Six Americans were killed when their Blackhawk helicopter crashed in southern Afghanistan.
The Blackhawk, with 7 aboard, was one of two American helicopters on a daytime mission in southern Afghanistan when it was forced to make a crash landing. What caused it to go down is still unknown but the second chopper saw no sign of enemy fire.
Initial reports reaching the Pentagon said the crew of the downed aircraft did come under fire as they tried to get out of the helicopter.
But military officers in Afghanistan have since discounted those reports. Exactly how those six Americans died remains unclear. One thing is certain -- by the time a rescue force could get there, only one aboard was still alive.
The loss of six Americans was a grim reminder that while their role has switched from combat to training and advising Afghan forces, U.S. troops are still in harm's way.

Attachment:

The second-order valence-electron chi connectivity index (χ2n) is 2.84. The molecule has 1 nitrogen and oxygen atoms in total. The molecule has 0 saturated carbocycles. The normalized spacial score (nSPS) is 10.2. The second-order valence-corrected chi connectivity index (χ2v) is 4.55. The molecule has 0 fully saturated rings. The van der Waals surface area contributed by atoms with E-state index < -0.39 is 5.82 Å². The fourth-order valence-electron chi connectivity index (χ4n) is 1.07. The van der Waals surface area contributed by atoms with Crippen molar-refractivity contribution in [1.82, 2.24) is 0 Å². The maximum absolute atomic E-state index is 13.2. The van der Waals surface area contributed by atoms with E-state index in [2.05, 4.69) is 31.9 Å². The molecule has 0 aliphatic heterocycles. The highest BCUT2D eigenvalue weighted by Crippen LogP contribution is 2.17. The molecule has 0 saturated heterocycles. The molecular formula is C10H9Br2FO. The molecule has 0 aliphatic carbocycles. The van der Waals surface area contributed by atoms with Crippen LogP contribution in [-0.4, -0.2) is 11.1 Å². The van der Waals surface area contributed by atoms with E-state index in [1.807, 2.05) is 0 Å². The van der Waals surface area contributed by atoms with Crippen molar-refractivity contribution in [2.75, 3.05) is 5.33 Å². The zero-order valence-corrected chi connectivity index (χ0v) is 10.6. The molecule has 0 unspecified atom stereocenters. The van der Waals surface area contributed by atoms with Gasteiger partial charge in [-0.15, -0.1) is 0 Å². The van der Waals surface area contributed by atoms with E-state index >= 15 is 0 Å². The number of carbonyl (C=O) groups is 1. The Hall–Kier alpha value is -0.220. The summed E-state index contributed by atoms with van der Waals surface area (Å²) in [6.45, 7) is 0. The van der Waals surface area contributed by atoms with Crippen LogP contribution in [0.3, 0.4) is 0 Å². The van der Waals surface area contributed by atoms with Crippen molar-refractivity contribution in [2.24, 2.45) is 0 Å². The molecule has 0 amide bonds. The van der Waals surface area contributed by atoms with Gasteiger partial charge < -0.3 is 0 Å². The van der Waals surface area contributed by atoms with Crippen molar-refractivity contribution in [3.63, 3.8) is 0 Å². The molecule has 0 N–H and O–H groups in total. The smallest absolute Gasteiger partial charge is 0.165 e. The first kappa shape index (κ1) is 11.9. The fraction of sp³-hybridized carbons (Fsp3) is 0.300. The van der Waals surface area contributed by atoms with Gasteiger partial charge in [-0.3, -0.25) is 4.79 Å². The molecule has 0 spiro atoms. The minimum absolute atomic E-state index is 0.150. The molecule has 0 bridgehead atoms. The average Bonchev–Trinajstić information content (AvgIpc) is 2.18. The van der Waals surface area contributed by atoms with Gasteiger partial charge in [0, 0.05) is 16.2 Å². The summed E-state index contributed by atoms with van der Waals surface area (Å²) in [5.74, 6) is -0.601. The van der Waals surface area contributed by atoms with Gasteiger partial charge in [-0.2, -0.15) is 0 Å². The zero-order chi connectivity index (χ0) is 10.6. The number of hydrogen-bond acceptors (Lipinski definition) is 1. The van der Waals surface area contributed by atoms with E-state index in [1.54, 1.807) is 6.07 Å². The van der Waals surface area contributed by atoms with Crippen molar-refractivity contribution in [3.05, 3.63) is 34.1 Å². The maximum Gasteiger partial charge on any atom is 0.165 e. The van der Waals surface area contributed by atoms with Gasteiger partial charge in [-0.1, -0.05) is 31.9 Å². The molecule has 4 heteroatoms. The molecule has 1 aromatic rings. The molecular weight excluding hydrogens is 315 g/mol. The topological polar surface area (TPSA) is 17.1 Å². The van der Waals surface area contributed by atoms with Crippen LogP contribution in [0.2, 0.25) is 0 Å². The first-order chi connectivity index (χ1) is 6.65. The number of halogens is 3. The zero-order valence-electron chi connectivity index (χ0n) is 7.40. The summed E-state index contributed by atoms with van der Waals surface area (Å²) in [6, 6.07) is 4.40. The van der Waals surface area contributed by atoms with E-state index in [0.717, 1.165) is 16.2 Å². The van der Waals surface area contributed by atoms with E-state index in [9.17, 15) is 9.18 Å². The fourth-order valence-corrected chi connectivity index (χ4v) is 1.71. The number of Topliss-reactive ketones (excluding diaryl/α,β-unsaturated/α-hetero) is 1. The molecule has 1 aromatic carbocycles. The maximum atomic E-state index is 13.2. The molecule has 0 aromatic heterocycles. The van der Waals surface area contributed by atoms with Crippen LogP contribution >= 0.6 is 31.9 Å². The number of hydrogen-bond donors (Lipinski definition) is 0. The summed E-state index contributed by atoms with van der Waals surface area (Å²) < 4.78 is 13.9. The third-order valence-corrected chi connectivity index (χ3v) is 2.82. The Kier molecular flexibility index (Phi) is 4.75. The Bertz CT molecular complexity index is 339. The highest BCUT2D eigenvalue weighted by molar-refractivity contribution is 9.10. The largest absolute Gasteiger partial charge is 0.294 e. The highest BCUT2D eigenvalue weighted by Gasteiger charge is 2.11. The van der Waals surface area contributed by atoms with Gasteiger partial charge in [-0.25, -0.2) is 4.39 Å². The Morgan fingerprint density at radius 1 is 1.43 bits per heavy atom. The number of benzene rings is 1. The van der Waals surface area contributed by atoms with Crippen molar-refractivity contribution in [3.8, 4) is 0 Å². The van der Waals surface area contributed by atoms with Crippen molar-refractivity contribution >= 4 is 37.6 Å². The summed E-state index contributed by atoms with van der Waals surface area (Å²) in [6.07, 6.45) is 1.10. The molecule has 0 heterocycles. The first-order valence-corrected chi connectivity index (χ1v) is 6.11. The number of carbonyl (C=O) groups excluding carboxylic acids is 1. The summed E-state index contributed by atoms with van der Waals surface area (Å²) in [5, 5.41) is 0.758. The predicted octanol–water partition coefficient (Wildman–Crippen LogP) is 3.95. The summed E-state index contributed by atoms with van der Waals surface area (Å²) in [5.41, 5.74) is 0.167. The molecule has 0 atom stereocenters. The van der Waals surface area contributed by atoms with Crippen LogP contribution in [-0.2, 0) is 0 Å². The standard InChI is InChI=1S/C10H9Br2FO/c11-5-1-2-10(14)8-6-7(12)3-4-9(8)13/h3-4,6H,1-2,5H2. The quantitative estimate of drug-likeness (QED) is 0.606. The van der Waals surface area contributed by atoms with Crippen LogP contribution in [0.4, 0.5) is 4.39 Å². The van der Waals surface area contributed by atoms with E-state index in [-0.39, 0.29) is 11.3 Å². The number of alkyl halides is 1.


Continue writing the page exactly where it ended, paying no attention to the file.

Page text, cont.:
It was the worst single day loss for the U.S. in the six months since Afghan troops officially took the lead in combat operations.
Still, U.S. losses are down dramatically -- 125 so far this year compared to 310 last year, and a high of 499 in 2010 at the height of the fighting.
Casualties have gone down as the number of American troops has gone down from a high of 100,000 to the current 42,700.
Then there's the financial cost. To date, the Pentagon has spent more than $500 billion on the war in Afghanistan. A defense spending bill the Senate is expected to pass this week would add another $80 billion to that.